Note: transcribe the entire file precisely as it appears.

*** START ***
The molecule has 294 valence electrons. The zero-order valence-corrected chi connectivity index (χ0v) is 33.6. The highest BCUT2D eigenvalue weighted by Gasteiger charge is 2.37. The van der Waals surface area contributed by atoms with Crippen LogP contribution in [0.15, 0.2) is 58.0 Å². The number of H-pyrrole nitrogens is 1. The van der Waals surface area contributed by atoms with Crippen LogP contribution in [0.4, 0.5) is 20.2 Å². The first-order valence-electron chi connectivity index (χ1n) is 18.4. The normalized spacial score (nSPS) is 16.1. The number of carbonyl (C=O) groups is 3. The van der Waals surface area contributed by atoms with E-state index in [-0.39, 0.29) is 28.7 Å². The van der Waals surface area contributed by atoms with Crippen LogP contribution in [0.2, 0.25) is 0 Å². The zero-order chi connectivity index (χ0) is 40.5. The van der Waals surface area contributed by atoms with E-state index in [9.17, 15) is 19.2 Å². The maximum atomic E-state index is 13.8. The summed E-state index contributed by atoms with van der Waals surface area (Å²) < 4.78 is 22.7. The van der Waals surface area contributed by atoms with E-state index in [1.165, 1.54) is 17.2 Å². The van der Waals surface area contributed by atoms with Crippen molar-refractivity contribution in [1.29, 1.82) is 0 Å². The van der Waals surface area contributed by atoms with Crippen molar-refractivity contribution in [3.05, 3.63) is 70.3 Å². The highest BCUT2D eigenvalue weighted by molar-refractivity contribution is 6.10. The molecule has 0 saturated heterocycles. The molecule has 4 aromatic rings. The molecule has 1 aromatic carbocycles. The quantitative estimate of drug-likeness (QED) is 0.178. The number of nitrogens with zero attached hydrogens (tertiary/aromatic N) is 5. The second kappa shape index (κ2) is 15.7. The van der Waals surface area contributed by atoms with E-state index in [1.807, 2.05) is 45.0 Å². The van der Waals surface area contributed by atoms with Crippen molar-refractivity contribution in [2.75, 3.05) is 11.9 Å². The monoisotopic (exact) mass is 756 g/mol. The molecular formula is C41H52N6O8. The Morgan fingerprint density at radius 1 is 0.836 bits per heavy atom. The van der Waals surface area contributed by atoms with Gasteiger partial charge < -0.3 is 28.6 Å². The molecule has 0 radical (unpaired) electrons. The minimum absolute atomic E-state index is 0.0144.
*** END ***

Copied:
The molecule has 294 valence electrons. The zero-order valence-corrected chi connectivity index (χ0v) is 33.6. The highest BCUT2D eigenvalue weighted by Gasteiger charge is 2.37. The van der Waals surface area contributed by atoms with Crippen LogP contribution in [0.15, 0.2) is 58.0 Å². The number of H-pyrrole nitrogens is 1. The van der Waals surface area contributed by atoms with Crippen LogP contribution in [0.4, 0.5) is 20.2 Å². The first-order valence-electron chi connectivity index (χ1n) is 18.4. The normalized spacial score (nSPS) is 16.1. The number of carbonyl (C=O) groups is 3. The van der Waals surface area contributed by atoms with E-state index in [-0.39, 0.29) is 28.7 Å². The van der Waals surface area contributed by atoms with Crippen LogP contribution in [0.2, 0.25) is 0 Å². The zero-order chi connectivity index (χ0) is 40.5. The van der Waals surface area contributed by atoms with E-state index in [9.17, 15) is 19.2 Å². The maximum atomic E-state index is 13.8. The summed E-state index contributed by atoms with van der Waals surface area (Å²) < 4.78 is 22.7. The van der Waals surface area contributed by atoms with E-state index in [1.165, 1.54) is 17.2 Å². The van der Waals surface area contributed by atoms with Crippen molar-refractivity contribution in [1.29, 1.82) is 0 Å². The van der Waals surface area contributed by atoms with Crippen molar-refractivity contribution in [3.05, 3.63) is 70.3 Å². The highest BCUT2D eigenvalue weighted by molar-refractivity contribution is 6.10. The molecule has 0 saturated heterocycles. The molecule has 4 aromatic rings. The molecule has 1 aromatic carbocycles. The quantitative estimate of drug-likeness (QED) is 0.178. The number of nitrogens with zero attached hydrogens (tertiary/aromatic N) is 5. The second kappa shape index (κ2) is 15.7. The van der Waals surface area contributed by atoms with E-state index in [1.807, 2.05) is 45.0 Å². The van der Waals surface area contributed by atoms with Crippen molar-refractivity contribution in [2.75, 3.05) is 11.9 Å². The monoisotopic (exact) mass is 756 g/mol. The molecular formula is C41H52N6O8. The Morgan fingerprint density at radius 1 is 0.836 bits per heavy atom. The van der Waals surface area contributed by atoms with Gasteiger partial charge < -0.3 is 28.6 Å². The molecule has 0 radical (unpaired) electrons. The minimum absolute atomic E-state index is 0.0144.